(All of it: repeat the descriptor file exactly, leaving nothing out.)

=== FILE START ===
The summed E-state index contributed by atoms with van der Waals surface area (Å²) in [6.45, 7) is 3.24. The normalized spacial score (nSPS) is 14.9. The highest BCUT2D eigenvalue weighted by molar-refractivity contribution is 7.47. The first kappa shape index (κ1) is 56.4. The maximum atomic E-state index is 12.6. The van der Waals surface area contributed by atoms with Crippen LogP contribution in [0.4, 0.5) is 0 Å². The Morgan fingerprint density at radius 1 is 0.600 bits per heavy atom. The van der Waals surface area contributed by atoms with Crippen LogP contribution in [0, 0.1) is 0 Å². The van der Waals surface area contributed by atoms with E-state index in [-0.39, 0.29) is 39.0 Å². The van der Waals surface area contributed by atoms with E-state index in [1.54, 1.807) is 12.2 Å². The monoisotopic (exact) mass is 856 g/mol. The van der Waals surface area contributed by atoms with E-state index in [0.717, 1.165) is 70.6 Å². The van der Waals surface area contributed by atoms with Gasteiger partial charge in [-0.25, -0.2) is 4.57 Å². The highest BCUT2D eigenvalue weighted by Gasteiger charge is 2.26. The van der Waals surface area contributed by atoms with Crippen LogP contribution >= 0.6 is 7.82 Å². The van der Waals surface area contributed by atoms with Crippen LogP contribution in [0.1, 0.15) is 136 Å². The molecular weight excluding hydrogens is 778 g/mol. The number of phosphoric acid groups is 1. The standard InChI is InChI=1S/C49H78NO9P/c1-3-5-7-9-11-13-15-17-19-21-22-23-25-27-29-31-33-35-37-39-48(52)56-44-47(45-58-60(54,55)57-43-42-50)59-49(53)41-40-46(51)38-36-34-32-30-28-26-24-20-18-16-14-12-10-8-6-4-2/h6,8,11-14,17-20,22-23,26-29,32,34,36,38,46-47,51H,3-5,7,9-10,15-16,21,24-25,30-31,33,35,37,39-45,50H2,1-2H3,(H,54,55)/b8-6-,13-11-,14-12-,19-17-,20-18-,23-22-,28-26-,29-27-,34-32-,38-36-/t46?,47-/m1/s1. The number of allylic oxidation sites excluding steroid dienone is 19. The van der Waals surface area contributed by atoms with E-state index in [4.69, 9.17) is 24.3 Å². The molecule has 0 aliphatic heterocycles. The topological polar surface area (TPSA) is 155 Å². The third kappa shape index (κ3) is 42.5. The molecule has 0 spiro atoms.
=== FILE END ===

The summed E-state index contributed by atoms with van der Waals surface area (Å²) in [6.45, 7) is 3.24. The normalized spacial score (nSPS) is 14.9. The highest BCUT2D eigenvalue weighted by molar-refractivity contribution is 7.47. The first kappa shape index (κ1) is 56.4. The maximum atomic E-state index is 12.6. The van der Waals surface area contributed by atoms with Crippen LogP contribution in [0.4, 0.5) is 0 Å². The Morgan fingerprint density at radius 1 is 0.600 bits per heavy atom. The van der Waals surface area contributed by atoms with Crippen LogP contribution in [0, 0.1) is 0 Å². The van der Waals surface area contributed by atoms with E-state index in [-0.39, 0.29) is 39.0 Å². The van der Waals surface area contributed by atoms with E-state index in [1.54, 1.807) is 12.2 Å². The monoisotopic (exact) mass is 856 g/mol. The van der Waals surface area contributed by atoms with E-state index in [0.717, 1.165) is 70.6 Å². The van der Waals surface area contributed by atoms with Gasteiger partial charge in [-0.25, -0.2) is 4.57 Å². The highest BCUT2D eigenvalue weighted by Gasteiger charge is 2.26. The van der Waals surface area contributed by atoms with Crippen LogP contribution >= 0.6 is 7.82 Å². The van der Waals surface area contributed by atoms with Crippen LogP contribution in [0.1, 0.15) is 136 Å². The molecular weight excluding hydrogens is 778 g/mol. The number of phosphoric acid groups is 1. The standard InChI is InChI=1S/C49H78NO9P/c1-3-5-7-9-11-13-15-17-19-21-22-23-25-27-29-31-33-35-37-39-48(52)56-44-47(45-58-60(54,55)57-43-42-50)59-49(53)41-40-46(51)38-36-34-32-30-28-26-24-20-18-16-14-12-10-8-6-4-2/h6,8,11-14,17-20,22-23,26-29,32,34,36,38,46-47,51H,3-5,7,9-10,15-16,21,24-25,30-31,33,35,37,39-45,50H2,1-2H3,(H,54,55)/b8-6-,13-11-,14-12-,19-17-,20-18-,23-22-,28-26-,29-27-,34-32-,38-36-/t46?,47-/m1/s1. The number of allylic oxidation sites excluding steroid dienone is 19. The van der Waals surface area contributed by atoms with E-state index in [4.69, 9.17) is 24.3 Å². The molecule has 0 aliphatic heterocycles. The topological polar surface area (TPSA) is 155 Å². The third kappa shape index (κ3) is 42.5. The molecule has 0 spiro atoms.